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Leading: How to measure what matters

July 26, 2017 -  By

It’s exciting to lead a talented and energized team, working together in an environment of mutual respect and trust. For the leader to get the most out of all that effort, however, requires a conscious effort to measure what matters. Without clarity regarding goals and what constitutes “success,” a team cannot sustain a high level of performance over time.

Human nature tends to value competition and keeping score. High performers want to know how they are doing, relative to their own best efforts and those of their team. Achieving a new personal best is inspiring, but when your entire team wins, it’s exhilarating to feed off the positive energy of others. Nothing fuels success like success!

Think about the popular sports you know and love. All the action and great plays are exciting, but common elements include critical scores tallied throughout the event that: a). let team members and spectators know how things are going, and b). roll up to the final score. There aren’t typically dozens of measurements; there are a handful of key ones that tell the story. In sports, we measure what matters. Business performance should be tracked the same way.

There’s no magic number of measurements or “metrics,” as they’re commonly called. The ones chosen should be relevant and timely indicators of: a). how things are going in the current period, which could be a week, month or the year-to-date, and b). roll up to overall reported results at the end of the period.

How should a leader determine what to measure and report?

I’ve found it best to begin with the end in mind and clearly define what a winning score looks like. For example, what levels of on-time service performance, customer retention, sales growth, profitability and safety will define a winning season? Next, break down those final results into the game-time, play-by-play and series-by-series actions of the teams who will produce those results. Consider how “if they do this,” then “it will become that.” Measure those crucial results during the game and keep score for the event. Here’s why it matters: Visibility creates awareness and awareness drives accountability.

Let’s lay out a specific example. Suppose retaining your customers is a big deal. (Hint: If it isn’t, it probably should be!)

  • The overall score for the year might be percentage of revenue retained at year-end, compared to the base of work on the books when you started the year. It also could be number of contracts or whatever metric is most meaningful for your business.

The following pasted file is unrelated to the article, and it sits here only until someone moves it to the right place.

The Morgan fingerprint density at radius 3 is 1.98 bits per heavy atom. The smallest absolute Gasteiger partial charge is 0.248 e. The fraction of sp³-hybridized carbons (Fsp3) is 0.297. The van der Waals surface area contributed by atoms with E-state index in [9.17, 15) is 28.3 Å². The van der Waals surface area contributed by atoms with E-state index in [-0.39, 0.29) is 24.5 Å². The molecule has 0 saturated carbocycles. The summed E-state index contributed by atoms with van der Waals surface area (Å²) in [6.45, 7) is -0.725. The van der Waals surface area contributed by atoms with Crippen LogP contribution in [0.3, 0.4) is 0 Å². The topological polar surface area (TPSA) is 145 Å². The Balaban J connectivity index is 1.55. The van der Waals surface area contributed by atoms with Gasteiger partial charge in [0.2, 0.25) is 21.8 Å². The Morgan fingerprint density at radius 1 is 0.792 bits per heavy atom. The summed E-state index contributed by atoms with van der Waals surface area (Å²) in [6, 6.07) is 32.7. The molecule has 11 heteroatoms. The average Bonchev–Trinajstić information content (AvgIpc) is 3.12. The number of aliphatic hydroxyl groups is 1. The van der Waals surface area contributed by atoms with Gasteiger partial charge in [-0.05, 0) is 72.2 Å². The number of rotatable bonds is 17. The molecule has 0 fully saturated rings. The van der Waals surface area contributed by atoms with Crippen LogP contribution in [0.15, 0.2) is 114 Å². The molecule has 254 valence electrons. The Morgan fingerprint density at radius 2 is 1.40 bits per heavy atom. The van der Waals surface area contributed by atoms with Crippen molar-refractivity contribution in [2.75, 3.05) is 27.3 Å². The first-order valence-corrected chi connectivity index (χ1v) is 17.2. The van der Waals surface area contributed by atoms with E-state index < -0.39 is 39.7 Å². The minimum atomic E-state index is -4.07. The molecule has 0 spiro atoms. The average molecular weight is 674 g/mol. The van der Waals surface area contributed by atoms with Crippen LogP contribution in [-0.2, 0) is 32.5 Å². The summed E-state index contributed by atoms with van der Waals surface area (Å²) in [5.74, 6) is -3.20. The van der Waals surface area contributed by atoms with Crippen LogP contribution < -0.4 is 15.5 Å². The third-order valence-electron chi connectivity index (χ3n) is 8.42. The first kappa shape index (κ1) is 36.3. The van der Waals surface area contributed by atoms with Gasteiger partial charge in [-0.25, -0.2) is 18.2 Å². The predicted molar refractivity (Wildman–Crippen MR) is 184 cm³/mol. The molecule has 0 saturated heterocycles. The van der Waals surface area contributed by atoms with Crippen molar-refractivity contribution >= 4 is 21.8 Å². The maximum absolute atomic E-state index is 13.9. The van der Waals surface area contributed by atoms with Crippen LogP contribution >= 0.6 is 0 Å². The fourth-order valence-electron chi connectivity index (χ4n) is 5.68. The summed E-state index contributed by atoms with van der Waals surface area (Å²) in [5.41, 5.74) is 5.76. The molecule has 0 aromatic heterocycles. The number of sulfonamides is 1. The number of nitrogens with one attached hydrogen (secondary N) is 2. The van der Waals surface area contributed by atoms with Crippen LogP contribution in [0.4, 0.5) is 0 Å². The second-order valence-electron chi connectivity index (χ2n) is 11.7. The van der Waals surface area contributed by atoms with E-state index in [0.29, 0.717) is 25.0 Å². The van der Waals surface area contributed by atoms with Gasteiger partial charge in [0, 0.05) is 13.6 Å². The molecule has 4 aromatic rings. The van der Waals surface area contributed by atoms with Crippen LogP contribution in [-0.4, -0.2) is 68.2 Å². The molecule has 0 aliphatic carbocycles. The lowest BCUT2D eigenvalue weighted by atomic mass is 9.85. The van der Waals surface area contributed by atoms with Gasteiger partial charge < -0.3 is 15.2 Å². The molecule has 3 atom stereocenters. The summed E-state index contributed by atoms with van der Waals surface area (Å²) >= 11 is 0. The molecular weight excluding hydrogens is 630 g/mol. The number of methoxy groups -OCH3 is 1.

• That annual retention target is then broken down to a month-to-month basis, and actual losses are accumulated and compared to the running target total. (Think golf: Are you over or under par?)
  • Keep this information timely and make sure that everyone on your service delivery team understands it and can see the score develop over time.
  • Talk about key renewals (birdies or eagles) and dissect the reasons for any losses (bogies) when they happen. Repeat what is working and take corrective action for what isn’t.
  • These insights may lead to tracking some supplemental metrics, such as customer survey scores or key client touch points.

This sounds simple, right? It is, in one sense, yet many businesses spend more time trying to figure out how to guard information than how to share it. If you expect your team members to do well and continuously improve, they need to know how they’re doing.

What are the five or six “big things” in your business? Designed thoughtfully, measuring what matters will determine your overall success in the short run and, therefore, your ultimate score in the game of business.



This is posted in Blog

About the Author:

William (Bill) Dellecker is the Chief Development Officer of HeartLand LLC, which is dedicated to building relationships and delivering exceptional service through leading commercial landscape firms across the Mid West and Mountain West. You can learn more about Heartland at Bill also writes regularly about business culture and leadership on his personal blog, cultivation(s).

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